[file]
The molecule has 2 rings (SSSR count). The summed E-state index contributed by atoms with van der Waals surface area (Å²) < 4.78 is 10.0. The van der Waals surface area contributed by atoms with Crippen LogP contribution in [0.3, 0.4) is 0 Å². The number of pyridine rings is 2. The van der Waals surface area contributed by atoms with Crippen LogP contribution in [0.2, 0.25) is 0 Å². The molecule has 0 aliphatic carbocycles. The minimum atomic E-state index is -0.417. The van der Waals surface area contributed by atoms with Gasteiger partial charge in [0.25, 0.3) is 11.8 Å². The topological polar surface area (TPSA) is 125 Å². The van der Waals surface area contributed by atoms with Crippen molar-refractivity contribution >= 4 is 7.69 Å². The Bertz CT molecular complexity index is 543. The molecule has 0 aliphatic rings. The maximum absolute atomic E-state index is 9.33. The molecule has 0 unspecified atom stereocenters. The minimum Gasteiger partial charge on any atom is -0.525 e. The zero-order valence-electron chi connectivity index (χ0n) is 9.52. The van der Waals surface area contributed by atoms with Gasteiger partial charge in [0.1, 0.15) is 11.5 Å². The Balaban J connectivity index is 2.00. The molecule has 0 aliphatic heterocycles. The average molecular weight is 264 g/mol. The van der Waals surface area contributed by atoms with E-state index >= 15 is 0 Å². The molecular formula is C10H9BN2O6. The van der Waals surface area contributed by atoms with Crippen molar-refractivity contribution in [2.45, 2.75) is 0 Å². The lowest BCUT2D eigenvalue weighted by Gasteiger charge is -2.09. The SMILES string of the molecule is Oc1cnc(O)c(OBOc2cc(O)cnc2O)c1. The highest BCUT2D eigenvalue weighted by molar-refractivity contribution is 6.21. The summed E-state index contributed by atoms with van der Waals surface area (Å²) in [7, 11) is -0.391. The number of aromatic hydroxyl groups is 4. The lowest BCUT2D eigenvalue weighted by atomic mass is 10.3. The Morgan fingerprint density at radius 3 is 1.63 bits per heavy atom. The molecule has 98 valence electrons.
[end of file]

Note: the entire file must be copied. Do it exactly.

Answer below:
The molecule has 2 rings (SSSR count). The summed E-state index contributed by atoms with van der Waals surface area (Å²) < 4.78 is 10.0. The van der Waals surface area contributed by atoms with Crippen LogP contribution in [0.3, 0.4) is 0 Å². The number of pyridine rings is 2. The van der Waals surface area contributed by atoms with Crippen LogP contribution in [0.2, 0.25) is 0 Å². The molecule has 0 aliphatic carbocycles. The minimum atomic E-state index is -0.417. The van der Waals surface area contributed by atoms with Gasteiger partial charge in [0.25, 0.3) is 11.8 Å². The topological polar surface area (TPSA) is 125 Å². The van der Waals surface area contributed by atoms with Crippen molar-refractivity contribution >= 4 is 7.69 Å². The Bertz CT molecular complexity index is 543. The molecule has 0 aliphatic rings. The maximum absolute atomic E-state index is 9.33. The molecule has 0 unspecified atom stereocenters. The minimum Gasteiger partial charge on any atom is -0.525 e. The zero-order valence-electron chi connectivity index (χ0n) is 9.52. The van der Waals surface area contributed by atoms with Gasteiger partial charge in [0.1, 0.15) is 11.5 Å². The Balaban J connectivity index is 2.00. The molecule has 0 aliphatic heterocycles. The average molecular weight is 264 g/mol. The van der Waals surface area contributed by atoms with E-state index >= 15 is 0 Å². The molecular formula is C10H9BN2O6. The van der Waals surface area contributed by atoms with Crippen molar-refractivity contribution in [2.45, 2.75) is 0 Å². The lowest BCUT2D eigenvalue weighted by Gasteiger charge is -2.09. The SMILES string of the molecule is Oc1cnc(O)c(OBOc2cc(O)cnc2O)c1. The highest BCUT2D eigenvalue weighted by molar-refractivity contribution is 6.21. The summed E-state index contributed by atoms with van der Waals surface area (Å²) in [7, 11) is -0.391. The number of aromatic hydroxyl groups is 4. The lowest BCUT2D eigenvalue weighted by atomic mass is 10.3. The Morgan fingerprint density at radius 3 is 1.63 bits per heavy atom. The molecule has 98 valence electrons.